World Bank Group lead financial specialist Luz Maria Salamina has cited lack of financial literacy across the country as one major hindrance to sustainable economic growth.

In an interview, Salamina said Small and Medium Enterprises (SMEs) struggle to access funding because they lack knowledge on how to get loans, a situation she attributes to slow economic growth.

The Bank last month revised Zambia’s real GDP growth projection for 2018 downwards to 3.3 per cent, down from 4.3 per cent, triggered by dampened agricultural activity, among other factors.

“It is difficult to get a loan in Zambia. There are many more people that have less possibilities to get a loan in Zambia and this is because they don’t have information that they can share that will be useful that can be used to grant them loans. That is why we are engaging the media to help spread the message that SMEs can have the possibility to get a loan. That people that have higher risks should be able to get a loan. That is what we want to do. If people can have that possibility, then, of course, if you see many people have access to loans and then the portfolios grow in a healthy manner, and they can use that money to buy the things that otherwise they would have to wait all their savings time to get, then the quality of the life of people enhances,” said Salamina.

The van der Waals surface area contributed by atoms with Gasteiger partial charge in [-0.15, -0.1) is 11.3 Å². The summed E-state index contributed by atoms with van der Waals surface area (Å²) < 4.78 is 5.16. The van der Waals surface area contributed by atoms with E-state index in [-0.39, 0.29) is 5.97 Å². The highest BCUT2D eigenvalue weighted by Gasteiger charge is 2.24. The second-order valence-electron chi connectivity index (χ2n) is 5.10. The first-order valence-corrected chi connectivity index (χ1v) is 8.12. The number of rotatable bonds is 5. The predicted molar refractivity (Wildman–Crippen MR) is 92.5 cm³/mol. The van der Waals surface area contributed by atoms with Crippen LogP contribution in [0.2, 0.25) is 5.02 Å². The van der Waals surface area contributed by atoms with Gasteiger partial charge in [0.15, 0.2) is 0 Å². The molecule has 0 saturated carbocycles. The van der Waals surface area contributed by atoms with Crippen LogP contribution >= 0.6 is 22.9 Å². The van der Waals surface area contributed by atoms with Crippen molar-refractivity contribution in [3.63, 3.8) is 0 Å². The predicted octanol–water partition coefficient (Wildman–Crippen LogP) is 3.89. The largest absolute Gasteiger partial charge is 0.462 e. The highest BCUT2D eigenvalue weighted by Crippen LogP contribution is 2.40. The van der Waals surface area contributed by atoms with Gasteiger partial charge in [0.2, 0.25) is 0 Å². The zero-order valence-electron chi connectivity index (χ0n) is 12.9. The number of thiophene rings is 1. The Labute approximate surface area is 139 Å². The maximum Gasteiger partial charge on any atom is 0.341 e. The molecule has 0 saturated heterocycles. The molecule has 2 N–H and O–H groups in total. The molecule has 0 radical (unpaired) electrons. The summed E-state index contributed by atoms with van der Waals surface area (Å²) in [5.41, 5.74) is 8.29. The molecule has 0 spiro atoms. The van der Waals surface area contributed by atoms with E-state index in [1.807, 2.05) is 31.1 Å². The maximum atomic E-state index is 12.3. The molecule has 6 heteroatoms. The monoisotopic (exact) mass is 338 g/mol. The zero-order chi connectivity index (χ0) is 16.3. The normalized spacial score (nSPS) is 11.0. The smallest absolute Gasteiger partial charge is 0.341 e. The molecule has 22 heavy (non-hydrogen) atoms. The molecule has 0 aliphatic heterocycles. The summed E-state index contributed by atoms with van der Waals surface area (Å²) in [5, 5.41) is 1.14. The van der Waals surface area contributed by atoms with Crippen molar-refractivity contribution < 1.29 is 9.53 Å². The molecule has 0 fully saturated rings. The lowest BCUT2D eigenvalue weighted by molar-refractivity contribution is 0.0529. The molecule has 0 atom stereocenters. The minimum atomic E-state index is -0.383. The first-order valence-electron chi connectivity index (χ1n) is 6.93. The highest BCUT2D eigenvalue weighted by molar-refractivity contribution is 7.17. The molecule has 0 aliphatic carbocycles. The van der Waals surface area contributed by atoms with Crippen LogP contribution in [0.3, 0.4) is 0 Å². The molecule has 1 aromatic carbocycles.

“And also, the small businesses would have greater opportunities to grow when the businesses of the small entrepreneurs grow, then the community also grows and also gets better because then they have more possibility for jobs. And when they have possibilities for jobs, then they have more access to credit, and if they have more access to credit, and if you multiply that, then hopefully, a massive improvement will impact positively in the economy. But for that to happen, there are many things [that] will have to be known to the people. People will have to be sensitized because this lack of information is hindering them. In order to really ensure that we reach that level, there is need to increase access to credit with lower interest rates; reduce information asymmetries; improve borrower discipline and support bank supervision and credit risk monitoring. That is the best way of improving your economy.”